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How Joe Biden Helped Public Policy Become War (Washington Examiner) May 7, 2019

Posted by daviddavenport in Op/Eds.

When I share with people that Gordon Lloyd and I have published a new book, How Public Policy Became War, they invariably nod and comment on the timeliness of the topic. Of course, they are thinking of the partisan war-like environment in Washington in which very little is done, and that is part of the story. As former Vice President Joe Biden is learning in his presidential campaign, however, the root of the problem is longer and deeper than today’s hyper-partisanship.

When you have been in politics as long as Biden has, you develop a track record that is subject to attack, especially as times and politically correct opinions change. It turns out that Biden was a strong supporter of two domestic policy wars, the war on drugs and the war on crime, that are now unpopular with Democrats. In the 1980s and 1990s, Biden was known as tough on crime and said that President George H.W. Bush’s war on drugs did not go far enough. As chairman of the powerful Senate Judiciary Committee, Biden led the charge in setting longer prison terms for drug offenders and building more prisons. Some say he invented the term “drug czar” to describe the general who would oversee that war.

As Lloyd and I trace in our book, modern presidents have developed a bad habit of declaring wars on serious domestic policy problems they do not know how to solve. After President Franklin D. Roosevelt laid the foundation, with his revolutionary New Deal mobilizing the country for an unsuccessful fight against the Great Depression, President Lyndon B. Johnson formally declared “war on poverty” in 1965, another policy failure after 50-plus years. This was followed by wars on crime and drugs, along with President Jimmy Carter’s “moral equivalent of war” on energy consumption, the decades-long war on terror, and several lesser wars.

All these domestic policy wars were fraught with several problems:

  1. They do not solve the problem at hand.
  2. They create roadblocks to better policy solutions.
  3. They increase executive power at the expense of Congress.
  4. Their imagery is negative and destructive.
  5. They never end.

When paired with their close cousin the national emergency, and we live under 31 of those today, the entire process of making and implementing public policy is changed, and not for the better.

Biden’s leadership in the war on crime is an example of these policy failures. The war on crime was problematic from the beginning because we were not sure who the “enemy” was or what tactics made sense. Were we going after the supply or the demand? We did not know.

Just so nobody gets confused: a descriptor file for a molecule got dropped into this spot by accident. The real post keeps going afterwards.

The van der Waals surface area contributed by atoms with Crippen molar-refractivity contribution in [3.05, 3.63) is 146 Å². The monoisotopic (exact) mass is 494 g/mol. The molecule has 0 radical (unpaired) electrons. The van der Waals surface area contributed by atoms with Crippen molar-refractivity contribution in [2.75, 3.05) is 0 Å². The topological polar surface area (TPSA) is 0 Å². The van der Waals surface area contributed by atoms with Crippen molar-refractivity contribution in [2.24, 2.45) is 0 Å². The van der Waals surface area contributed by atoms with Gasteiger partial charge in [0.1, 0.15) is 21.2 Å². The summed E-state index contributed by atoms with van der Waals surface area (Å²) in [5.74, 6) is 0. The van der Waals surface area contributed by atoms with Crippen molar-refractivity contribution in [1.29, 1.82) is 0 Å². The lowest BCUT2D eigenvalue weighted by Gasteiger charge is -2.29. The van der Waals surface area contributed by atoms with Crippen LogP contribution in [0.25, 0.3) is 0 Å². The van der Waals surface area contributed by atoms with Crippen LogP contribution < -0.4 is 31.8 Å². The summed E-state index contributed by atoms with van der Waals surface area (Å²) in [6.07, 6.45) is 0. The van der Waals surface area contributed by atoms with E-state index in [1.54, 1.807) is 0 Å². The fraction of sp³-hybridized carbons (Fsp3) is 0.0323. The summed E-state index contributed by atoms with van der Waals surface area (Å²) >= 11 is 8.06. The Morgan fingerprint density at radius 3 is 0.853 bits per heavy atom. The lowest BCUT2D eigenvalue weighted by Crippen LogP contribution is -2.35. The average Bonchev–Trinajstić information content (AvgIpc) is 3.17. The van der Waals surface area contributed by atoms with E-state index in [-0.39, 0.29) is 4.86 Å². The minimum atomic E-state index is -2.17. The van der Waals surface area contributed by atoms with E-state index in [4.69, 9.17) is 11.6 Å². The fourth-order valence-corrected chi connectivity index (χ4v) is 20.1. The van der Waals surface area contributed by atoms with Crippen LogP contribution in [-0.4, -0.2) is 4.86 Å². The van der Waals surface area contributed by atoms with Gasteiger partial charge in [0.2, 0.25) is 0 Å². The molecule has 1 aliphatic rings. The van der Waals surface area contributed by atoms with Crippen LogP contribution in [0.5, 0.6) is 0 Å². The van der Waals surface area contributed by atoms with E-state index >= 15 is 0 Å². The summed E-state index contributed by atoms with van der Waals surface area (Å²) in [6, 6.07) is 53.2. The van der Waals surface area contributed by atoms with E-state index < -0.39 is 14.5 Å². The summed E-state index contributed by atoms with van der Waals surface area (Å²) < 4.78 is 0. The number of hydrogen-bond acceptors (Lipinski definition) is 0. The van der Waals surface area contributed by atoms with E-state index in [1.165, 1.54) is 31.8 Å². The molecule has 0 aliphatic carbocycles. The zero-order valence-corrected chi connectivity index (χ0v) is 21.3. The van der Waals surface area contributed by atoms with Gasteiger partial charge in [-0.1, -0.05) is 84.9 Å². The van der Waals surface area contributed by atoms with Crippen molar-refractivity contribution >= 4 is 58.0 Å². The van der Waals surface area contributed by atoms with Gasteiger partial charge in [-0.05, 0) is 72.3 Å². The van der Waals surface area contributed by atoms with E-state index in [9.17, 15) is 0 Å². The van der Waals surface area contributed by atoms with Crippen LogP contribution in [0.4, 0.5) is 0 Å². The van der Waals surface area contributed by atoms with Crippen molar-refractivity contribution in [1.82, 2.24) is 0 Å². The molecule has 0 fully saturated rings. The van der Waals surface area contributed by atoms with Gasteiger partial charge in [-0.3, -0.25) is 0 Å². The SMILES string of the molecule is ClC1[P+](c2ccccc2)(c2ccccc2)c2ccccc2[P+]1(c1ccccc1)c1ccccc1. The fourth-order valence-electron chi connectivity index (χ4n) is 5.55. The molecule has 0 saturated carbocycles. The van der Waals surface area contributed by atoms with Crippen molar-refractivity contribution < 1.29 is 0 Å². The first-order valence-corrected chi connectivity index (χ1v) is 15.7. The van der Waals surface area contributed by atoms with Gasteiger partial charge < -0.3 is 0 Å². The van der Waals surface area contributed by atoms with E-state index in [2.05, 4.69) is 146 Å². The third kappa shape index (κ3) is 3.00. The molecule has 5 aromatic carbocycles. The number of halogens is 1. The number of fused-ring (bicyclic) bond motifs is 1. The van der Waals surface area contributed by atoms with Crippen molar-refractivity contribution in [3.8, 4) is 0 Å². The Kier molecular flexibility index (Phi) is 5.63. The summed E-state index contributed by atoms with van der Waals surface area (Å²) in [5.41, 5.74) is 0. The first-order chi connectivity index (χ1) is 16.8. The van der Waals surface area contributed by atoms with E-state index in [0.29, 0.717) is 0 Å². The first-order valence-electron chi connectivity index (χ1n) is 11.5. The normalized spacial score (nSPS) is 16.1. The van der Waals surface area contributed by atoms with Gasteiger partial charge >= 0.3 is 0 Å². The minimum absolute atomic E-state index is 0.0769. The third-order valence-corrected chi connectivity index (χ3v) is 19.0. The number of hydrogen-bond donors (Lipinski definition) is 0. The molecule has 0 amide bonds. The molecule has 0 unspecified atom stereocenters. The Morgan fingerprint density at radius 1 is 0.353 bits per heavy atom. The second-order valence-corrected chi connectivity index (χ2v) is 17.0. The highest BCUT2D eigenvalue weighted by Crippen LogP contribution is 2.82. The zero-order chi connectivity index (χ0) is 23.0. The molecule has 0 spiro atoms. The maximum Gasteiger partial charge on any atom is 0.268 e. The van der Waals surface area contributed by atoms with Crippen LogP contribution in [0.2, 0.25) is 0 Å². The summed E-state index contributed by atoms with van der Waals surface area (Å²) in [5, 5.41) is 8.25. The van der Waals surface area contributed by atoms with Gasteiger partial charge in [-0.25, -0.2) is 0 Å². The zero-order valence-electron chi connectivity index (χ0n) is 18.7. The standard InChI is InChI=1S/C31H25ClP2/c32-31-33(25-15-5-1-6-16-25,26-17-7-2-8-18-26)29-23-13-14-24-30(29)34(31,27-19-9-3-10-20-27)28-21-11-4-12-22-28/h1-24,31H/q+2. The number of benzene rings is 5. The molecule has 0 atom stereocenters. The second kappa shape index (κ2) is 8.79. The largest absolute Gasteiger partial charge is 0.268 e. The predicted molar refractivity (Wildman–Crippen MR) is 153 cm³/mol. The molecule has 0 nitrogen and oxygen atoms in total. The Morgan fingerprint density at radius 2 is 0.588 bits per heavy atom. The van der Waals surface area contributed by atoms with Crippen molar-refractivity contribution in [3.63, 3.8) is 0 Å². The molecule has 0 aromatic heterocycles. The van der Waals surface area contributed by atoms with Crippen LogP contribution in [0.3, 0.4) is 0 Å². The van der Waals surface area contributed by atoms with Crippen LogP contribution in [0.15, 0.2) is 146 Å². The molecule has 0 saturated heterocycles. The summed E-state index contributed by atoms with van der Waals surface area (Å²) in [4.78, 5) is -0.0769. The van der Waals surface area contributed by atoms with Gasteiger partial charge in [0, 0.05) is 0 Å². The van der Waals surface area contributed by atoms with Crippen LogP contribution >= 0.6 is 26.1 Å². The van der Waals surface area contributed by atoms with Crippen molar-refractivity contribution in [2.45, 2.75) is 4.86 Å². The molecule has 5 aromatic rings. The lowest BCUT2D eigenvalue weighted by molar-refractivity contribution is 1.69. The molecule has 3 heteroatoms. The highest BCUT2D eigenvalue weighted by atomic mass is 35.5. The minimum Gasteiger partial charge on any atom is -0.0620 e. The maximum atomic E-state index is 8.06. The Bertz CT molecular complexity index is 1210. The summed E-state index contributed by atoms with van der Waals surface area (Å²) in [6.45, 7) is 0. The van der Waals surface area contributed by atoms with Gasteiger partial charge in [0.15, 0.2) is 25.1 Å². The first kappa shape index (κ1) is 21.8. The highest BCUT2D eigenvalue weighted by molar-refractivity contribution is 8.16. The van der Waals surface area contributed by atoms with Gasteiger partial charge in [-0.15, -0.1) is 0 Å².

Politicians, as they are wont to do, felt a need to “do something,” even though their law enforcement approach is not a matter of federal, as opposed to state or local, government. The drug problem has not been solved and, in the meantime, the number of drug offenders from drug offenses grew 10-fold between 1980 and 2015 and the U.S. now has the largest prison population in the world. Presidents Ronald Reagan, George H.W. Bush, and Richard Nixon, presidents who led these efforts, are gone. Biden, who led from the Senate, is left holding this damaged bag of policy goods.

As Barack Obama’s chief of staff Rahm Emanuel famously said: “You never want a serious crisis to go to waste,” and presidents have been declaring wars and crises in order to consolidate greater federal power at the expense of states, and more executive power at the expense of Congress. President Trump’s national emergency to build his border wall, over the explicit objection of Congress, is a current example of government by war and emergency and not by deliberation, as the founders intended.

I liked the bumper sticker I saw on a California freeway: “There is no hope but I may be wrong.” In the final chapter of our book, we propose ways to better manage the war metaphor, including making Congress not only great but also more deliberative again, and strengthening the filters between the government and the people. It is high time we do so before everything becomes a war or emergency led solely by the commander in chief.

David Davenport is a contributor to the Washington Examiner‘s Beltway Confidential blog. He is a research fellow at the Hoover Institution. He is the co-author, with Gordon Lloyd, of How Public Policy Became War, published May 7.

To read the column at the Washington Examiner:


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